Inspiring our culture and tradition from the time of Indus valley civilization, sarihas represented our culture and tradition and has been close to our hearts ever since. Enticing us with its fine weave, vibrant colors and captivating motifs, they have reignedin our hearts for centuries. However, the relentless march of mechanisation, modernisation and sophisticationis slowly trampling theHandloom industry that was once the backbone of Indian economy. Struggling for survival,the humble hands that wove classy, elegant fabrics that the world admired are now living in penury.Masters of their craft, weavers across the country have the same thing to say; while they are able to weave emotions and fantasies of a woman in silken and golden threads,they feelhelplessin weaving their own destiny. Taking a que from this, Shatika attempts to not just revive the art of weaving handloom sarees and making them prevalent but also give the makers their due. We handpick exclusive weaves from across the country directly from the looms and present them before the lovers of tradition. This is our way of not just paying homage to the rich cultural heritage of India but also the people who are instrumental in making it.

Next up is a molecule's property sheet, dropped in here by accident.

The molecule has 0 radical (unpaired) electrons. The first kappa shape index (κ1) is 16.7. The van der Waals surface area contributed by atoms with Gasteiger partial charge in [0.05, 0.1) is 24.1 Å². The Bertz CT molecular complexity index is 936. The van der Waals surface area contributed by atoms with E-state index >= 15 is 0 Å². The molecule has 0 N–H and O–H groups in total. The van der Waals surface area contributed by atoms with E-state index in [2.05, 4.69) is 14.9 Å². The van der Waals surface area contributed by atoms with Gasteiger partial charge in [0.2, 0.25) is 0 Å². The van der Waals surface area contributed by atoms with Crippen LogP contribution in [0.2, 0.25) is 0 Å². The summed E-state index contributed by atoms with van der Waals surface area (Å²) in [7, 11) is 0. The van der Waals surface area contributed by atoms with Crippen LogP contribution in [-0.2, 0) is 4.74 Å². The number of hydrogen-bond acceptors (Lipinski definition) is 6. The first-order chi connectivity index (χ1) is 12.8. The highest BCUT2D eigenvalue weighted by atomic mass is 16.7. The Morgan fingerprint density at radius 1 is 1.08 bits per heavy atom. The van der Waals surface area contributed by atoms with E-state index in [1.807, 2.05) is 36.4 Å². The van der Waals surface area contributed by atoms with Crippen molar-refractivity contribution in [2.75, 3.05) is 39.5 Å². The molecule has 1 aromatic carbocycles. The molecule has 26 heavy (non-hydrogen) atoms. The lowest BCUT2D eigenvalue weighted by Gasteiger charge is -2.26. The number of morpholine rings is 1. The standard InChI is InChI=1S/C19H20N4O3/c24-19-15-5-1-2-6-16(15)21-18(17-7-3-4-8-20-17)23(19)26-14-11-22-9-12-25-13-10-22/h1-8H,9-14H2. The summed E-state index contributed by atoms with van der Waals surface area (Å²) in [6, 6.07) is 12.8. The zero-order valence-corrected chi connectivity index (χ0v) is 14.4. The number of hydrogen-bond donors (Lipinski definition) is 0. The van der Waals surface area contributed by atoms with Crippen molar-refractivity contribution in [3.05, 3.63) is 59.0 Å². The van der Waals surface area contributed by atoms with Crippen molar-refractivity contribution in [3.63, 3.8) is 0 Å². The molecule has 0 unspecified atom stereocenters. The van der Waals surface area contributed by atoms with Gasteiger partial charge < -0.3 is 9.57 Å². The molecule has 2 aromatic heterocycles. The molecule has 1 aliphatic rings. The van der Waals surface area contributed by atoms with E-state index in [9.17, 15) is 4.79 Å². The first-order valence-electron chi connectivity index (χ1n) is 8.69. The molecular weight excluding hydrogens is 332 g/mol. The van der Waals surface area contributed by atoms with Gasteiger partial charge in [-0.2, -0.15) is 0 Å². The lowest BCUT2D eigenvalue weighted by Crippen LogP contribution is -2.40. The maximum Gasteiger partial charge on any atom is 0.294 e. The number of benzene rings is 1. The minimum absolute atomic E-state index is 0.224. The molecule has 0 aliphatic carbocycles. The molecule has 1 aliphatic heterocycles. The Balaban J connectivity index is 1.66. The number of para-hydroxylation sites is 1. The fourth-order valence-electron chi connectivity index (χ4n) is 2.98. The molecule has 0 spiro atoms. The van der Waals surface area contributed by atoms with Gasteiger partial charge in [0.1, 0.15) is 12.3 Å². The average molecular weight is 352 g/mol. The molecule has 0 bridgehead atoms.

On a blazing summer day in Madhya Pradesh, in a small town called Chanderi, popular for hand-woven mercerized cotton sarees, life is not as mercerized for Afroza Beano.
Coming from a humble background, Krishna Devangan belongs to the Devangan community of Champa in Chhattisgarh. Known for their age old weaving occupation, the Kosa Silk woven by this community is said to be the best variety of silk in the whole world.
Following the lineage of the Mehers, the pioneers in Bandha weave, Prahlad Meher is a weaver in dharma and by karma. Coming from a community of renowned weavers, some of whom are receivers of the prestigious padmashree award, he himself has been honoured by the former president Dr. A.P.J Abdul Kalam for his skills in weaving bandha sarees. Weaving to him is not merely a profession, it is his passion.